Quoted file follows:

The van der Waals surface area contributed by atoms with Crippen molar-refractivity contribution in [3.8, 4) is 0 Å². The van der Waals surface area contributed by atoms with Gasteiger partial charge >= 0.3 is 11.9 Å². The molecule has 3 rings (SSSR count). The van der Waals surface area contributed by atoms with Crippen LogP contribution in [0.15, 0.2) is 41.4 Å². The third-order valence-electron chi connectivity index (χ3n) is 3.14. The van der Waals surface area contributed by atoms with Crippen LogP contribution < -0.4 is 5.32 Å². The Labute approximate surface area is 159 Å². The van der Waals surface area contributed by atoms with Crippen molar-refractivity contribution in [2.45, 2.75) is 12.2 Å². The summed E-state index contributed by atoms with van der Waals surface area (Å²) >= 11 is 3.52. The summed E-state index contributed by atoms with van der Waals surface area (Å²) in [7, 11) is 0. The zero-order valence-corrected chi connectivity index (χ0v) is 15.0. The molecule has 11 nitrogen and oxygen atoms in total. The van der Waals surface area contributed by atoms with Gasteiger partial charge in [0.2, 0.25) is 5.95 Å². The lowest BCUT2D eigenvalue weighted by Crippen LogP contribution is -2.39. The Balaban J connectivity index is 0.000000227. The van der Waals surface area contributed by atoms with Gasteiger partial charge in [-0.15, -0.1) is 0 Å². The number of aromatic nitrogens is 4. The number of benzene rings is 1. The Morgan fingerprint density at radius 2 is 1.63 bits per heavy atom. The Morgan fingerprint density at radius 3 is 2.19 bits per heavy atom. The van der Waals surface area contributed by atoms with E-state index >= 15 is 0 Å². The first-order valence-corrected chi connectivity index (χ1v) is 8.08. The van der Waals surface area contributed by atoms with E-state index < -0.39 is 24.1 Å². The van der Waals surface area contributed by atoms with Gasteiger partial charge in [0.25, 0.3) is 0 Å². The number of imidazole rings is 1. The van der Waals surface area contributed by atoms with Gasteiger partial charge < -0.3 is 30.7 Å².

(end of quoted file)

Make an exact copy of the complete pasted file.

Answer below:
The van der Waals surface area contributed by atoms with Crippen molar-refractivity contribution in [3.8, 4) is 0 Å². The van der Waals surface area contributed by atoms with Gasteiger partial charge >= 0.3 is 11.9 Å². The molecule has 3 rings (SSSR count). The van der Waals surface area contributed by atoms with Crippen LogP contribution in [0.15, 0.2) is 41.4 Å². The third-order valence-electron chi connectivity index (χ3n) is 3.14. The van der Waals surface area contributed by atoms with Crippen LogP contribution < -0.4 is 5.32 Å². The Labute approximate surface area is 159 Å². The van der Waals surface area contributed by atoms with Crippen molar-refractivity contribution in [2.45, 2.75) is 12.2 Å². The summed E-state index contributed by atoms with van der Waals surface area (Å²) >= 11 is 3.52. The summed E-state index contributed by atoms with van der Waals surface area (Å²) in [7, 11) is 0. The zero-order valence-corrected chi connectivity index (χ0v) is 15.0. The molecule has 11 nitrogen and oxygen atoms in total. The van der Waals surface area contributed by atoms with Gasteiger partial charge in [0.2, 0.25) is 5.95 Å². The lowest BCUT2D eigenvalue weighted by Crippen LogP contribution is -2.39. The Balaban J connectivity index is 0.000000227. The van der Waals surface area contributed by atoms with Gasteiger partial charge in [-0.15, -0.1) is 0 Å². The number of aromatic nitrogens is 4. The number of benzene rings is 1. The Morgan fingerprint density at radius 2 is 1.63 bits per heavy atom. The Morgan fingerprint density at radius 3 is 2.19 bits per heavy atom. The van der Waals surface area contributed by atoms with E-state index >= 15 is 0 Å². The first-order valence-corrected chi connectivity index (χ1v) is 8.08. The van der Waals surface area contributed by atoms with E-state index < -0.39 is 24.1 Å². The van der Waals surface area contributed by atoms with Gasteiger partial charge in [0.25, 0.3) is 0 Å². The number of imidazole rings is 1. The van der Waals surface area contributed by atoms with Gasteiger partial charge < -0.3 is 30.7 Å².